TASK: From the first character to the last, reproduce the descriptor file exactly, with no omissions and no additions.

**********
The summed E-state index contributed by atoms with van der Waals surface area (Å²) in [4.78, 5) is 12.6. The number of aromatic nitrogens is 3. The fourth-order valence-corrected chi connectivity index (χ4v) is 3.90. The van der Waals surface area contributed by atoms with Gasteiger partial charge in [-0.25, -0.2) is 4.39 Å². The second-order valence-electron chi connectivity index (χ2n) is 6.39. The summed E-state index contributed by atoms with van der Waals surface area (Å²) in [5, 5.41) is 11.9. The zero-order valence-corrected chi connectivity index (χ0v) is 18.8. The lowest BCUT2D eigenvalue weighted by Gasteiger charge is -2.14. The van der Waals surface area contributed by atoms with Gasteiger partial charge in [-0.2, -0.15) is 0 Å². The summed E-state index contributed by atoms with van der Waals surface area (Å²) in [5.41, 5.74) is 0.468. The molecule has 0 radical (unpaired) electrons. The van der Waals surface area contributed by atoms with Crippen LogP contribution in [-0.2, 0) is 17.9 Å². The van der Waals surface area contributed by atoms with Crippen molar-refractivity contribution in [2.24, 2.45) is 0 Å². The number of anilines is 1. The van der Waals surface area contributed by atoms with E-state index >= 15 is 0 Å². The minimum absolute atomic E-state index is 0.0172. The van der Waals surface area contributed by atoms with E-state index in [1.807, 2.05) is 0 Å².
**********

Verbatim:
The summed E-state index contributed by atoms with van der Waals surface area (Å²) in [4.78, 5) is 12.6. The number of aromatic nitrogens is 3. The fourth-order valence-corrected chi connectivity index (χ4v) is 3.90. The van der Waals surface area contributed by atoms with Gasteiger partial charge in [-0.25, -0.2) is 4.39 Å². The second-order valence-electron chi connectivity index (χ2n) is 6.39. The summed E-state index contributed by atoms with van der Waals surface area (Å²) in [5, 5.41) is 11.9. The zero-order valence-corrected chi connectivity index (χ0v) is 18.8. The lowest BCUT2D eigenvalue weighted by Gasteiger charge is -2.14. The van der Waals surface area contributed by atoms with Gasteiger partial charge in [-0.2, -0.15) is 0 Å². The summed E-state index contributed by atoms with van der Waals surface area (Å²) in [5.41, 5.74) is 0.468. The molecule has 0 radical (unpaired) electrons. The van der Waals surface area contributed by atoms with Crippen LogP contribution in [-0.2, 0) is 17.9 Å². The van der Waals surface area contributed by atoms with Crippen molar-refractivity contribution in [2.24, 2.45) is 0 Å². The number of anilines is 1. The van der Waals surface area contributed by atoms with E-state index >= 15 is 0 Å². The minimum absolute atomic E-state index is 0.0172. The van der Waals surface area contributed by atoms with E-state index in [1.807, 2.05) is 0 Å².